Dr Axelle Viré is Assistant Professor at the department of Aerodynamics, Wind Energy & Propulsion (AWEP). Her work focuses on the numerical modelling of floating wind turbines and airborne wind energy devices. “The future of wind energy lies in moving higher up into the sky and further out at sea. This will open up new markets and sites that are still left unexplored,” she says.
Models for floating wind turbines and airborne wind energy devices need to take into account the so-called fluid-structure interactions. “In the case of floating wind turbines the system is moving as it interacts with the wind, the ocean currents and the waves”, explains Dr Axelle Viré. “The structure of a kite is a flexible membrane that deforms through the surrounding wind flow. In both cases we want to know how these interactions impact on the performance of the systems.”
Existing fast models can simulate the dynamics of such systems in real time, or over the expected lifetime of a system. However, such models usually only address linear phenomena, involving simple motions like small waves. “We are more interested in non-linear events, such as strong winds or large waves”, explains Viré. “Once you have a design for a kite or a floating turbine, you want to make sure it can also withstand severe conditions. We want to calculate for example how breaking waves impact the structure of floating wind turbines.” Another issue is the misalignment of wind and waves. “Waves do not always propagate in the direction of the wind. The combination of non-extreme winds and waves may also lead to extreme loads. Fast models usually assume that wind and waves are aligned and not severe.”
“We need more refinement in our models”, concludes Viré, who is leading the development of the high-fidelity numerical tools necessary to achieve this. Among others, she is looking at the modelling of the behaviour of airborne devices, which involves interactions between aerodynamics, structural dynamics, and flight dynamics. “We already have some simple models for this, but we want to couple these with computational fluid dynamics (CFD) to refine them. This is still at a very fundamental level and has not been done yet anywhere in the world as far as we know.”
Such high-fidelity simulations are slow, high computational cost models, but the results from them could also be used to improve the quality of the faster models. “We cannot use a high-fidelity model to look at the entire lifetime of a system, but we can look at specific conditions and how the system behaves under them. This will then give us more accurate values that we can then put back in our fast models”, Viré explains. “For example, in our kite models we now use crude approximations of the lift and drag of the wing. With the new method we are developing, we could refine that.” That is quite another challenge, though. “You will then need some kind of representation of your detailed model in your larger model, but how do you bridge the two? That is a typical challenge with multi-scale problems.”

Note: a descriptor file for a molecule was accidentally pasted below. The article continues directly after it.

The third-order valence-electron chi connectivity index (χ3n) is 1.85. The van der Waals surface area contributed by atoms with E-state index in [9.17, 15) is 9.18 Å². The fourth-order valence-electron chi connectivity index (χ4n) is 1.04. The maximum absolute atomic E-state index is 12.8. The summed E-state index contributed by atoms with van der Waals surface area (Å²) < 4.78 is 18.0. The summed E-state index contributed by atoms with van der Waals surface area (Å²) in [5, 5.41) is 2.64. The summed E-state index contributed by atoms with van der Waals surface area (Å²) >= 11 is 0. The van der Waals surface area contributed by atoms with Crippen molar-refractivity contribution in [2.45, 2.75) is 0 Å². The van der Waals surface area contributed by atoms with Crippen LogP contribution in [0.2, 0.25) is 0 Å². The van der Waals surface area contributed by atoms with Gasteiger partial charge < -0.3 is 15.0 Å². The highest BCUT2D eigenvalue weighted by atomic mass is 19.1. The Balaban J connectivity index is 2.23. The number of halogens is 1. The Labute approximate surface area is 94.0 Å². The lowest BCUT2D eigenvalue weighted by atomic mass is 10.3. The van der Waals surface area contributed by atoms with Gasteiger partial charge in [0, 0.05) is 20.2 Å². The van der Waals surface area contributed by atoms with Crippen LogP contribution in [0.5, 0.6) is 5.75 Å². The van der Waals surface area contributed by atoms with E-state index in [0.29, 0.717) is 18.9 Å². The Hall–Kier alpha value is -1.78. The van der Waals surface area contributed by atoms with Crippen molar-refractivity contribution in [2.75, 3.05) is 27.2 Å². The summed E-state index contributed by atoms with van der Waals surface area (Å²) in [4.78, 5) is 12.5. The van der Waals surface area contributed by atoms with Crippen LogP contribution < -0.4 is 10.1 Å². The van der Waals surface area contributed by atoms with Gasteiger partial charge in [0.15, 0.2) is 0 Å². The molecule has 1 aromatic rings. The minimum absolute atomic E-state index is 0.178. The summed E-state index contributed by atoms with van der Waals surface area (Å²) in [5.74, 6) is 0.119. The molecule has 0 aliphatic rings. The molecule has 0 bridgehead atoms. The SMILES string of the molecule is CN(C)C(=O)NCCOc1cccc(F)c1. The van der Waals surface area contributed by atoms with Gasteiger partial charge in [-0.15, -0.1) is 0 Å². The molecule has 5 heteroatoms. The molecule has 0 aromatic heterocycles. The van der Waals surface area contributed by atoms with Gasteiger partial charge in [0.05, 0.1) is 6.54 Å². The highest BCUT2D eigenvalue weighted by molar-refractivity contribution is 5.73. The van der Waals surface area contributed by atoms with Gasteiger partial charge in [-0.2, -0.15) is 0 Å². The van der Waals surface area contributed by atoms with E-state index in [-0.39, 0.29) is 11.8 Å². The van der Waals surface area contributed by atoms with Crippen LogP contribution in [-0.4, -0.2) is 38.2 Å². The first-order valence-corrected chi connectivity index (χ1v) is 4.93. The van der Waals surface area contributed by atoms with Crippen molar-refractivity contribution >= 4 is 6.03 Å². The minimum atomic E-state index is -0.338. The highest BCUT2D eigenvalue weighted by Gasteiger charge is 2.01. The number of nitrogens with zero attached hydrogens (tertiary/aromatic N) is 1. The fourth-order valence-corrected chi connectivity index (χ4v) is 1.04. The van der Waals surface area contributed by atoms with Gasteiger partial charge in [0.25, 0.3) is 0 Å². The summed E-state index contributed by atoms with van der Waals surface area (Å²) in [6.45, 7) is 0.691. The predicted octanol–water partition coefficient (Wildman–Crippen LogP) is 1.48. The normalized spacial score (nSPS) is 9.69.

As a postdoctoral research fellow at Imperial College London, Viré worked on the numerical modelling of floating offshore wind turbines, a subject that was still missing when she came to Delft. “I aim to develop floating wind as a research field at TU Delft. As a Wind Energy group, we should be looking into this”, she states. “Floating wind is actually closer to commercialisation than kite power is. There are already prototypes that are connected to the grid and delivering power continuously.” The world’s first floating wind park is being built by Statoil in Norway, who installed their first Hywind turbine in 2009. In Portugal, the WindFloat Atlantic (WFA) project is planning to have 3 or 4 floating wind turbines operational by 2018. “Norway and Portugal are regions where you have deep water close to shore. That is ideal for floating turbines. It is too deep to place turbines on monopiles, but close enough to shore to make it easier to connect to the grid.” Outside Europe, Japan has already installed three floating wind turbines near Fukushima, to replace the closed-down nuclear plant.
Until recently, there was limited interest for floating wind turbines in the Netherlands. Possibly, the Dutch thought they did not need it, because the North Sea is shallow enough for monopiles. Obtaining research funding on this specific topic at a national level was difficult. “This is changing now. The Netherlands have recently published a market study on floating wind, and Dutch businesses now also see it as an opportunity”, says Viré. And rightly so, because although the market for floating wind is in deep water, you can still develop the knowledge as an export product, she says. That message seems to have sunk in now. There could be local advantages too. “With floating platforms, you can go further away from shore and avoid a lot of public opposition. It opens up a much wider range of sites than are available today.”